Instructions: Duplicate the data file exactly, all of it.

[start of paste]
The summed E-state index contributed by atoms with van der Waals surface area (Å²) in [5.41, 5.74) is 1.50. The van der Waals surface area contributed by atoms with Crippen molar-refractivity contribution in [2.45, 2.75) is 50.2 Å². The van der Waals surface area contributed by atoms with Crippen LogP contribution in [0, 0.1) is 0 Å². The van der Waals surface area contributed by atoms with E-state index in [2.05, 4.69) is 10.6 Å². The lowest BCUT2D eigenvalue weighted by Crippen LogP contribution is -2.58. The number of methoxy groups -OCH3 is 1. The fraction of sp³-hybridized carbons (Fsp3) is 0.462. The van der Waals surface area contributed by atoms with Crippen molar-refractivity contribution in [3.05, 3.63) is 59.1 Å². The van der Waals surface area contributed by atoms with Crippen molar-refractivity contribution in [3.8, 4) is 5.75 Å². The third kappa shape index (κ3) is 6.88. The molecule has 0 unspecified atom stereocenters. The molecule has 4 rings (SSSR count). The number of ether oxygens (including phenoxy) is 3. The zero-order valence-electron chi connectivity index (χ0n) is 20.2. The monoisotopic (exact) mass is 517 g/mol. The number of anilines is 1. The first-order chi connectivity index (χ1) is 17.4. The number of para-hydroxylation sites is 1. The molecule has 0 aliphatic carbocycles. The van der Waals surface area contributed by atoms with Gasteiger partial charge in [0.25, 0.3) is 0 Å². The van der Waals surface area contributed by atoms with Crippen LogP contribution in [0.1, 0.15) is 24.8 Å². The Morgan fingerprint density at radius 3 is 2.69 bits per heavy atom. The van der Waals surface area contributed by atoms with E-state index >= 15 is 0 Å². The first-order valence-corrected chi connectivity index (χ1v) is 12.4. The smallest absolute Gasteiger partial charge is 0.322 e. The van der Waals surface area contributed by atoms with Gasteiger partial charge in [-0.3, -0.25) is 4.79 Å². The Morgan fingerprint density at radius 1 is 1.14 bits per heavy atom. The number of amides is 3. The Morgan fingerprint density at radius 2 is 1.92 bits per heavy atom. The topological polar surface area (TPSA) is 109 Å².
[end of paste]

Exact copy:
The summed E-state index contributed by atoms with van der Waals surface area (Å²) in [5.41, 5.74) is 1.50. The van der Waals surface area contributed by atoms with Crippen molar-refractivity contribution in [2.45, 2.75) is 50.2 Å². The van der Waals surface area contributed by atoms with Crippen LogP contribution in [0, 0.1) is 0 Å². The van der Waals surface area contributed by atoms with E-state index in [2.05, 4.69) is 10.6 Å². The lowest BCUT2D eigenvalue weighted by Crippen LogP contribution is -2.58. The number of methoxy groups -OCH3 is 1. The fraction of sp³-hybridized carbons (Fsp3) is 0.462. The van der Waals surface area contributed by atoms with Crippen molar-refractivity contribution in [3.05, 3.63) is 59.1 Å². The van der Waals surface area contributed by atoms with Crippen molar-refractivity contribution in [3.8, 4) is 5.75 Å². The third kappa shape index (κ3) is 6.88. The molecule has 0 unspecified atom stereocenters. The molecule has 4 rings (SSSR count). The number of ether oxygens (including phenoxy) is 3. The zero-order valence-electron chi connectivity index (χ0n) is 20.2. The monoisotopic (exact) mass is 517 g/mol. The number of anilines is 1. The first-order chi connectivity index (χ1) is 17.4. The number of para-hydroxylation sites is 1. The molecule has 0 aliphatic carbocycles. The van der Waals surface area contributed by atoms with Gasteiger partial charge in [0.25, 0.3) is 0 Å². The van der Waals surface area contributed by atoms with Crippen LogP contribution in [0.1, 0.15) is 24.8 Å². The Morgan fingerprint density at radius 3 is 2.69 bits per heavy atom. The van der Waals surface area contributed by atoms with E-state index >= 15 is 0 Å². The first-order valence-corrected chi connectivity index (χ1v) is 12.4. The smallest absolute Gasteiger partial charge is 0.322 e. The van der Waals surface area contributed by atoms with Gasteiger partial charge in [-0.3, -0.25) is 4.79 Å². The Morgan fingerprint density at radius 1 is 1.14 bits per heavy atom. The number of amides is 3. The Morgan fingerprint density at radius 2 is 1.92 bits per heavy atom. The topological polar surface area (TPSA) is 109 Å².